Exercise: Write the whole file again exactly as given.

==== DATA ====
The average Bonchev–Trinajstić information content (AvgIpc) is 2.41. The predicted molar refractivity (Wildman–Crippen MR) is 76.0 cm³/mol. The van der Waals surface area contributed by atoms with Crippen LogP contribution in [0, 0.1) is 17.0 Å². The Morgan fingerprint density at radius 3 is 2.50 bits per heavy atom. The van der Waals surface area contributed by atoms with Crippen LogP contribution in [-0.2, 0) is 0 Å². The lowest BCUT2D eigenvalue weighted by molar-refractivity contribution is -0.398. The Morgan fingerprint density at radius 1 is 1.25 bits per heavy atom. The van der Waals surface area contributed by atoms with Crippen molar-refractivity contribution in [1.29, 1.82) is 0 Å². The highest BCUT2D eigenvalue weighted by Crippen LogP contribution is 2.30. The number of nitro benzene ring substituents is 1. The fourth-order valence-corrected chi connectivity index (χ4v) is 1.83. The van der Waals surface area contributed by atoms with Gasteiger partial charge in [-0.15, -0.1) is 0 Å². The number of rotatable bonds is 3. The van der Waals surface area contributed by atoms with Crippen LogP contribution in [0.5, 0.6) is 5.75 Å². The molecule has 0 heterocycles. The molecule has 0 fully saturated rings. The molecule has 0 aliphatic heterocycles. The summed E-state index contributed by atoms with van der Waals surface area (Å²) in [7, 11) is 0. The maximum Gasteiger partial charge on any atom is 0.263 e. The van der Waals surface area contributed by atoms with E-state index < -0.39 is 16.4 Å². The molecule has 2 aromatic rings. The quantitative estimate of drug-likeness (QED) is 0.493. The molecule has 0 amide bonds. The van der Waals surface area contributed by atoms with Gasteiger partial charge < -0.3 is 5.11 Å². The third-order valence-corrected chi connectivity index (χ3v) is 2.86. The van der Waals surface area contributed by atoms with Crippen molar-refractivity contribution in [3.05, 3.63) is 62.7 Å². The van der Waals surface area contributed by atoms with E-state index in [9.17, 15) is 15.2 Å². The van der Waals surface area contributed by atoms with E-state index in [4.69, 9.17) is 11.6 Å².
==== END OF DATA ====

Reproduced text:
The average Bonchev–Trinajstić information content (AvgIpc) is 2.41. The predicted molar refractivity (Wildman–Crippen MR) is 76.0 cm³/mol. The van der Waals surface area contributed by atoms with Crippen LogP contribution in [0, 0.1) is 17.0 Å². The Morgan fingerprint density at radius 3 is 2.50 bits per heavy atom. The van der Waals surface area contributed by atoms with Crippen LogP contribution in [-0.2, 0) is 0 Å². The lowest BCUT2D eigenvalue weighted by molar-refractivity contribution is -0.398. The Morgan fingerprint density at radius 1 is 1.25 bits per heavy atom. The van der Waals surface area contributed by atoms with Crippen molar-refractivity contribution in [1.29, 1.82) is 0 Å². The highest BCUT2D eigenvalue weighted by Crippen LogP contribution is 2.30. The number of nitro benzene ring substituents is 1. The fourth-order valence-corrected chi connectivity index (χ4v) is 1.83. The van der Waals surface area contributed by atoms with Gasteiger partial charge in [-0.15, -0.1) is 0 Å². The number of rotatable bonds is 3. The van der Waals surface area contributed by atoms with Crippen LogP contribution in [0.5, 0.6) is 5.75 Å². The molecule has 0 heterocycles. The molecule has 0 fully saturated rings. The molecule has 0 aliphatic heterocycles. The summed E-state index contributed by atoms with van der Waals surface area (Å²) in [7, 11) is 0. The maximum Gasteiger partial charge on any atom is 0.263 e. The van der Waals surface area contributed by atoms with E-state index < -0.39 is 16.4 Å². The molecule has 2 aromatic rings. The quantitative estimate of drug-likeness (QED) is 0.493. The molecule has 0 amide bonds. The van der Waals surface area contributed by atoms with Gasteiger partial charge < -0.3 is 5.11 Å². The third-order valence-corrected chi connectivity index (χ3v) is 2.86. The van der Waals surface area contributed by atoms with Crippen molar-refractivity contribution in [3.05, 3.63) is 62.7 Å². The van der Waals surface area contributed by atoms with E-state index in [9.17, 15) is 15.2 Å². The van der Waals surface area contributed by atoms with E-state index in [4.69, 9.17) is 11.6 Å².